So, I do wonder if the apparent shock of the children’s murder at the hands of their mother and her subsequent coup de theatre/deus ex machina escape sans chariot really was all that shocking. Maybe Euripides came third and last that year simply because the jury preferred the competition. Maybe belief in arete, eudaimonia, rhetoric, aporia, hypsos, mimesis, diegesis, pathos, nous, akrasia/enkrateia, prohairesis, phronesis and sophrosyne offset pilotimo, kleos, agon, esthlos and other such “manly” virtues. Easy enough to be temporarily sympathetic to the plight of women when you know that the patriarchy persists and you can go out and get lashed up with your mates on cheap wine when the play ends. And, by then, the Barbarians, which the Greeks used as signifiers to assert their own superiority, were anything but uncivilised, rapidly Hellenising and the source of the grain on which the polis depended.
And so we roll forward to 2023 and @sohoplace (why!!??). Perfect sightlines and acoustics in the round even if the seats are a bit of a squeeze for the fuller figure, the décor is bouji baffling and egress is a health and safety nightmare. Vicki Mortimer’s set, with off stage basement, is an elegant solution which dovetails with Dominic Cooke’s unfussy direction, albeit with a few a la mode tropes, glam metal pre-prologue, a rain shower in the closing episodes and a bit of slo-mo shuffling from Ben Daniels, who, smartly, is cast in all the male roles. A nod to Athenian practice which underlines the manifold character flaws of the three chaps; for me Euripides’s excoriation of the male gender is nearly as powerful as his exultation of the female.
Our chorus, Penny Layden, Jo McInnes and Amy Trigg, initially sat amongst us, for we are all voyeuristic Women of Corinth, and delivered the concise poetry of Robinson Jeffers’s classic 1947 adaptation, exquisitely. Music to the ears as it should be. Marion Bailey’s Nurse is the mirror of our own escalating helplessness and dread (even if you know exactly what is going to happen) and, for my money, has the best lines as she describes the deaths of Glauce and Creon.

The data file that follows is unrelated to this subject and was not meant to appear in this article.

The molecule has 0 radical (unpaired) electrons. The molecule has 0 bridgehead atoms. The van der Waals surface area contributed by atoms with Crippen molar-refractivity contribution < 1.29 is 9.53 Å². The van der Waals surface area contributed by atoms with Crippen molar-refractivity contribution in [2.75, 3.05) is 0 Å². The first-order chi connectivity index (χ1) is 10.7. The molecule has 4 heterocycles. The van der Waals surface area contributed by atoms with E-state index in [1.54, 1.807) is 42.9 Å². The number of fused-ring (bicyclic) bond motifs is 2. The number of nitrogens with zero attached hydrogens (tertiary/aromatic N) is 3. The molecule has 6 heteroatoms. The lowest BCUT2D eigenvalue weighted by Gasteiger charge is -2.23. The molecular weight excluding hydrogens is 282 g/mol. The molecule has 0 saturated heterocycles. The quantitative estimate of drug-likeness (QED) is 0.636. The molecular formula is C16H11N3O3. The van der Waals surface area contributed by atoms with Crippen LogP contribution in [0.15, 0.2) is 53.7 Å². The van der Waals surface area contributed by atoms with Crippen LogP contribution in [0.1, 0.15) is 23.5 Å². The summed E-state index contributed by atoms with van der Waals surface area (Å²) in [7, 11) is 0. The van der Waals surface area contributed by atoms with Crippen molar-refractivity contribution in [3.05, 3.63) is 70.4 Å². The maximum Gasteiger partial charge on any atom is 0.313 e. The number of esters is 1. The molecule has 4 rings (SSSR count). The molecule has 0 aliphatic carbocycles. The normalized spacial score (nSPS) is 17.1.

So, given this text and performance, no excuse for even the constantly whirring brain of LB, a Greek tragedy virgin but now convert, not to be drawn in. Let’s be honest though, even with this clarity, it is only the mighty presence of Sophie Okonedo that turns this into a memorable evening. No great surprise. Check out her Cleopatra in Simon Godwin’s A&C alongside Ralph Fiennes, her Stevie, (now theirs is a wronged wife), alongside Damien Lewis in Ian Rickson’s version of Edward Albee’s Grecian homage, The Goat, or Who is Sylvia? or her Queen Margaret in The Hollow Crown: War of the Roses (where Ben Daniels played Buckingham and which was also directed by Dominic Cooke).
Barking witch or feminist revenger? And/or everything in between? Sophie Okenedo makes all readings credible, making Medea entirely human, clever, powerful, logical, desperate, passionate, pleading, sardonic, even as she commits this most inhuman act. Perspectives are subtly highlighted, Medea’s otherness is contrasted with the white skin and flaxen air of Glauce, Jason’s futile mansplaining, Creon’s prideful ego, Jason’s devastation. A shout out too for Gareth Fry’s sound design which ratchets up the tension and doesn’t recede as some contemporary designs are wont to do.
Criticisms? We are done and dusted in 90 minutes so a little more breath might have been drawn to let us savour the text. The foregrounding of plot and character left the insights into the influence of the gods and the Greek mind somewhat hanging. Some of the movement felt a little “staged” – yes I am perfectly aware how daft that sounds but I know what I mean. And camping up Aegeus continues the long tradition of viewing him as a plot irritant. But all in all I would hope that punters came out knowing that Greek tragedy, for all it’s “then-ness” can be right, slap bang, of now.
Euripides. Remember the name.